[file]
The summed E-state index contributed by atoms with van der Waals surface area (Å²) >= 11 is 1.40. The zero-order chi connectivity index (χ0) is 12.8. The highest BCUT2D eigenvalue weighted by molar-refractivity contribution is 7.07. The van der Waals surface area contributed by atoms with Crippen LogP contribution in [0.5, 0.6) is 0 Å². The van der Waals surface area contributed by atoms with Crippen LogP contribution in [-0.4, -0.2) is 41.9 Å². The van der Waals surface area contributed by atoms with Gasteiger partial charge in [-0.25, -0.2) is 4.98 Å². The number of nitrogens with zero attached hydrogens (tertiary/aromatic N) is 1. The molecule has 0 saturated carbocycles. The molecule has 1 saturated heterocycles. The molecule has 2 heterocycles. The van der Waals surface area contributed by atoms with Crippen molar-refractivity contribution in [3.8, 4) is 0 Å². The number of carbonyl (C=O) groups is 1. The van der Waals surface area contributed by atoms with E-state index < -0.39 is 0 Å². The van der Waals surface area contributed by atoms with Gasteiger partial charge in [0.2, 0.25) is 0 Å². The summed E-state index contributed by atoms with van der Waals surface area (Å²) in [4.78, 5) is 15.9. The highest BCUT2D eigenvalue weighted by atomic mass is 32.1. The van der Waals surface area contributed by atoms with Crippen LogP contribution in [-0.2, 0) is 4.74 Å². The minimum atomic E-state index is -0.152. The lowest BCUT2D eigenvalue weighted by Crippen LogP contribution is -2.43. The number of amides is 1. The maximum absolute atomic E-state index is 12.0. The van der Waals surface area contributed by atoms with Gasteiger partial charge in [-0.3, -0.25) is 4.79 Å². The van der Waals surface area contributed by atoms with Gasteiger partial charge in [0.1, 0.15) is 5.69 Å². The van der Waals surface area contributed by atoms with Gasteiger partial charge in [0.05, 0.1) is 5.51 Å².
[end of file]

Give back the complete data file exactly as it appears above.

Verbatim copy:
The summed E-state index contributed by atoms with van der Waals surface area (Å²) >= 11 is 1.40. The zero-order chi connectivity index (χ0) is 12.8. The highest BCUT2D eigenvalue weighted by molar-refractivity contribution is 7.07. The van der Waals surface area contributed by atoms with Crippen LogP contribution in [0.5, 0.6) is 0 Å². The van der Waals surface area contributed by atoms with Crippen LogP contribution in [-0.4, -0.2) is 41.9 Å². The van der Waals surface area contributed by atoms with Gasteiger partial charge in [-0.25, -0.2) is 4.98 Å². The number of nitrogens with zero attached hydrogens (tertiary/aromatic N) is 1. The molecule has 0 saturated carbocycles. The molecule has 1 saturated heterocycles. The molecule has 2 heterocycles. The van der Waals surface area contributed by atoms with Crippen molar-refractivity contribution in [3.8, 4) is 0 Å². The number of carbonyl (C=O) groups is 1. The van der Waals surface area contributed by atoms with E-state index < -0.39 is 0 Å². The van der Waals surface area contributed by atoms with Gasteiger partial charge in [0.2, 0.25) is 0 Å². The summed E-state index contributed by atoms with van der Waals surface area (Å²) in [4.78, 5) is 15.9. The highest BCUT2D eigenvalue weighted by atomic mass is 32.1. The van der Waals surface area contributed by atoms with Crippen LogP contribution in [-0.2, 0) is 4.74 Å². The minimum atomic E-state index is -0.152. The lowest BCUT2D eigenvalue weighted by Crippen LogP contribution is -2.43. The number of amides is 1. The maximum absolute atomic E-state index is 12.0. The van der Waals surface area contributed by atoms with Gasteiger partial charge in [-0.3, -0.25) is 4.79 Å². The van der Waals surface area contributed by atoms with Gasteiger partial charge in [0.1, 0.15) is 5.69 Å². The van der Waals surface area contributed by atoms with Gasteiger partial charge in [0.05, 0.1) is 5.51 Å².